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Self-repairing silicone coatings for marine anti-biofouling

Marine biofouling is one of the most challenging problems today. Silicone polymer based coatings with a low surface energy and elastic modulus can effectively inhibit or release biofouling. However, their non-repairable properties and poor antifouling ability under static conditions limit their applications. Here, we report a self-repairing coating consisting of poly(dimethylsiloxane) based polyurea (PDMS-PUa) and a small amount of organic antifoulant (4,5-dichloro-2-n-octyl-4-isothiazolin-3-one) (DCOIT). The coating can completely recover its mechanical properties after damage either in air or artificial seawater at room temperature. Such recovery can be accelerated at a higher temperature. Moreover, the release rate of DCOIT is almost constant and can be regulated by its concentration. Six-month marine field tests demonstrate that the system has a good antifouling/fouling release performance even under static conditions.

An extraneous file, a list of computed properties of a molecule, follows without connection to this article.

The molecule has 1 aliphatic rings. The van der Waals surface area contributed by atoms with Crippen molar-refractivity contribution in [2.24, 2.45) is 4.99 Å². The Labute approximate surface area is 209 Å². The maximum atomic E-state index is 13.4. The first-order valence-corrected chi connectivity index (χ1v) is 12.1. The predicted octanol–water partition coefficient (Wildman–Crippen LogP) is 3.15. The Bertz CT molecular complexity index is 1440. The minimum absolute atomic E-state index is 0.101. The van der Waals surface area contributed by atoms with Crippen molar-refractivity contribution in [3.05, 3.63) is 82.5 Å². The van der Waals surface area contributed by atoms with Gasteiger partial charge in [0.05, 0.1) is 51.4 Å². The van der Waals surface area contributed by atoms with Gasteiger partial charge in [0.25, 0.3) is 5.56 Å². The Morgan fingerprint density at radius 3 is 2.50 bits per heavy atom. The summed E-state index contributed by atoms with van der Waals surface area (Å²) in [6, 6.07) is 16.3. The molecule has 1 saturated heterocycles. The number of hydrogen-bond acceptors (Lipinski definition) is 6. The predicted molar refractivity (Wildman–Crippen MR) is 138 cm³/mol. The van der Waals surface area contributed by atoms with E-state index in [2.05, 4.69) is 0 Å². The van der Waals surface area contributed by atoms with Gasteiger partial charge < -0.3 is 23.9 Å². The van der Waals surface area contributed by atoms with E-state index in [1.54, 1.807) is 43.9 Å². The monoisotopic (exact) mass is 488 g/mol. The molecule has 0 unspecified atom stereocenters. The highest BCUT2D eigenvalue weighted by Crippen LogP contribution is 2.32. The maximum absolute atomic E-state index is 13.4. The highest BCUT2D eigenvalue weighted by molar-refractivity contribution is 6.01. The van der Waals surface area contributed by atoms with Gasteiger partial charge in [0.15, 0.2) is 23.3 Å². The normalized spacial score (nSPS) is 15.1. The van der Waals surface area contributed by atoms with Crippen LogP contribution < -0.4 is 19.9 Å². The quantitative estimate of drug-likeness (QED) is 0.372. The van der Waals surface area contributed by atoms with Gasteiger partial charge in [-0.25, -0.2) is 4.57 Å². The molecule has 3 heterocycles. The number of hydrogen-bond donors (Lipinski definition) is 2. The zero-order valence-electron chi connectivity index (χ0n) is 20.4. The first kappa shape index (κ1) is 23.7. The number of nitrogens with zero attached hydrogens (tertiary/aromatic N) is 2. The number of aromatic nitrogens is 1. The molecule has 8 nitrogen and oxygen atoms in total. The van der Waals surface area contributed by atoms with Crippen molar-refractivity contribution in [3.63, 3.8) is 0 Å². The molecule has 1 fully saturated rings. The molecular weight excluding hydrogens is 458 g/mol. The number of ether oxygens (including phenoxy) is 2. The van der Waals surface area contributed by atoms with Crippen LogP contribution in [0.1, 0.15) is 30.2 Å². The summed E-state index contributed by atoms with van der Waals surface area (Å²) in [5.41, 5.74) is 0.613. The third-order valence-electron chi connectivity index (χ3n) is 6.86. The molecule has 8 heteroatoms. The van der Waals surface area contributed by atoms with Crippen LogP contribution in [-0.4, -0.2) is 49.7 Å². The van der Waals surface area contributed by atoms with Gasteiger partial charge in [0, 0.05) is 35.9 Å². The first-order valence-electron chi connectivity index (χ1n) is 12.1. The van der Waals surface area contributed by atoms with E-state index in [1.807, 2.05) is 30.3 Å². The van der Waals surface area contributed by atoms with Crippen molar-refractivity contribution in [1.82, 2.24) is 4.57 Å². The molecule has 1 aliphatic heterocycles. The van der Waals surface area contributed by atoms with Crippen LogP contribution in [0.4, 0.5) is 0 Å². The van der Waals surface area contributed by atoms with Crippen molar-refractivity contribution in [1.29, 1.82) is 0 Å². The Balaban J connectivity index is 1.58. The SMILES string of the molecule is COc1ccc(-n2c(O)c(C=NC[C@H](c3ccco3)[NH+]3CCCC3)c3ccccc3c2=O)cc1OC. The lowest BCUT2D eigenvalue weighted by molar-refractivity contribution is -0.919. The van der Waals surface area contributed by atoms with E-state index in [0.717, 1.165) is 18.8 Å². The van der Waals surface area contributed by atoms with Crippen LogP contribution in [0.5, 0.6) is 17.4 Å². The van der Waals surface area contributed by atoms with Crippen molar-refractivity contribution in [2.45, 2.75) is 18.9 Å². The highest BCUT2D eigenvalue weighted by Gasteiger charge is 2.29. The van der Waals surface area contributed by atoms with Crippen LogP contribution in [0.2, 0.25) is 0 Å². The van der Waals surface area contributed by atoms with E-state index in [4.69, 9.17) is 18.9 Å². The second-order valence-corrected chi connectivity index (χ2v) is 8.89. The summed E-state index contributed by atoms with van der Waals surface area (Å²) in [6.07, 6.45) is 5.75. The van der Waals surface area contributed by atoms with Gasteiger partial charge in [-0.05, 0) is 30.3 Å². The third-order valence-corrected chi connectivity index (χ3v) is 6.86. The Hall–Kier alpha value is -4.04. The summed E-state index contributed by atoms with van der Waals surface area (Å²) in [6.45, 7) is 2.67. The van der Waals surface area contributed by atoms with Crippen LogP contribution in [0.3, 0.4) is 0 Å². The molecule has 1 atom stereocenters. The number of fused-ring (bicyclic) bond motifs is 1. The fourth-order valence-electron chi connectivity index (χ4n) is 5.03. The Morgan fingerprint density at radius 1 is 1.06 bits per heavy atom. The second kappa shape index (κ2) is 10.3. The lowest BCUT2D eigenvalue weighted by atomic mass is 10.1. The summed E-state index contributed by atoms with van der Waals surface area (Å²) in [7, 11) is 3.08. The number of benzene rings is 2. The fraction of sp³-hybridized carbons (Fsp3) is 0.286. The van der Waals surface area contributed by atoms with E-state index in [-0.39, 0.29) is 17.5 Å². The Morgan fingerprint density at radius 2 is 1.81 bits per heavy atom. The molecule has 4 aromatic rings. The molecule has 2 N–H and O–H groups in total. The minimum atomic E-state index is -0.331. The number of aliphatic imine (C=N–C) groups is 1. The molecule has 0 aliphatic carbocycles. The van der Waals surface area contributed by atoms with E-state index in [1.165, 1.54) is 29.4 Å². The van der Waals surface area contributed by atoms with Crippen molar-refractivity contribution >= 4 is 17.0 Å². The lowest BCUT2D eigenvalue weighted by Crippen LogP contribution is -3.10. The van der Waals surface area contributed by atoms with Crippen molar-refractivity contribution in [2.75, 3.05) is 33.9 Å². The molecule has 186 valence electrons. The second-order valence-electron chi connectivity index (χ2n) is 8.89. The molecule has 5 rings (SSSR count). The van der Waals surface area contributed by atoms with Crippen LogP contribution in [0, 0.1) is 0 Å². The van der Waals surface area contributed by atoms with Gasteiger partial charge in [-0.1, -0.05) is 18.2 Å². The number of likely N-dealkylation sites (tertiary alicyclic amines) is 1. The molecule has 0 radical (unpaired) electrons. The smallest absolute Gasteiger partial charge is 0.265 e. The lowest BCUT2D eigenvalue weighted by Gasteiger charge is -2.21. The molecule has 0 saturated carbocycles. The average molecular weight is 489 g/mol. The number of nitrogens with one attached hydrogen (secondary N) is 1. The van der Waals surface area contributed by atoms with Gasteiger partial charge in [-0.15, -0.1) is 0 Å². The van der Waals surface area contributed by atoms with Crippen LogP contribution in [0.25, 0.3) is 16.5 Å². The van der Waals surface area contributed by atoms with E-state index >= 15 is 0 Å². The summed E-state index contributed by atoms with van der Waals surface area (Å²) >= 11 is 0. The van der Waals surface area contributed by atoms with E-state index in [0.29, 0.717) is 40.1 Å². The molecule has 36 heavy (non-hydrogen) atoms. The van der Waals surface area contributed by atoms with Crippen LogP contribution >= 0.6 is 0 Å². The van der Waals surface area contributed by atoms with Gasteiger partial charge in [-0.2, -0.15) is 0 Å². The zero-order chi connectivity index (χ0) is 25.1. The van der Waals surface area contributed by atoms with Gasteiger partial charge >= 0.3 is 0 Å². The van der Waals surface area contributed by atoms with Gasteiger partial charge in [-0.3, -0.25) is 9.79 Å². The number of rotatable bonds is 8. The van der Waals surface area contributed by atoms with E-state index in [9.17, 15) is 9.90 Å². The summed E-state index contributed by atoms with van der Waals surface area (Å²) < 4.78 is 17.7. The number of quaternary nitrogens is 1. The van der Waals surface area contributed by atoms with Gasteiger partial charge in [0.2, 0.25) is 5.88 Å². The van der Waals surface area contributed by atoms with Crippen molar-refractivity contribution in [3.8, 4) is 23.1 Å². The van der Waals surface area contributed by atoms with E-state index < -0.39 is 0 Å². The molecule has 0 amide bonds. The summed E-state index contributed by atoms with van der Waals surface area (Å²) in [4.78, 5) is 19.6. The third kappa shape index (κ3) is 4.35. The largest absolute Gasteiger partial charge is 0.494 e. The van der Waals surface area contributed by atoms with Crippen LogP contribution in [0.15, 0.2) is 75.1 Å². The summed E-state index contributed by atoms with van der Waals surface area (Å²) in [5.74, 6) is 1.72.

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Journal of Materials Chemistry A

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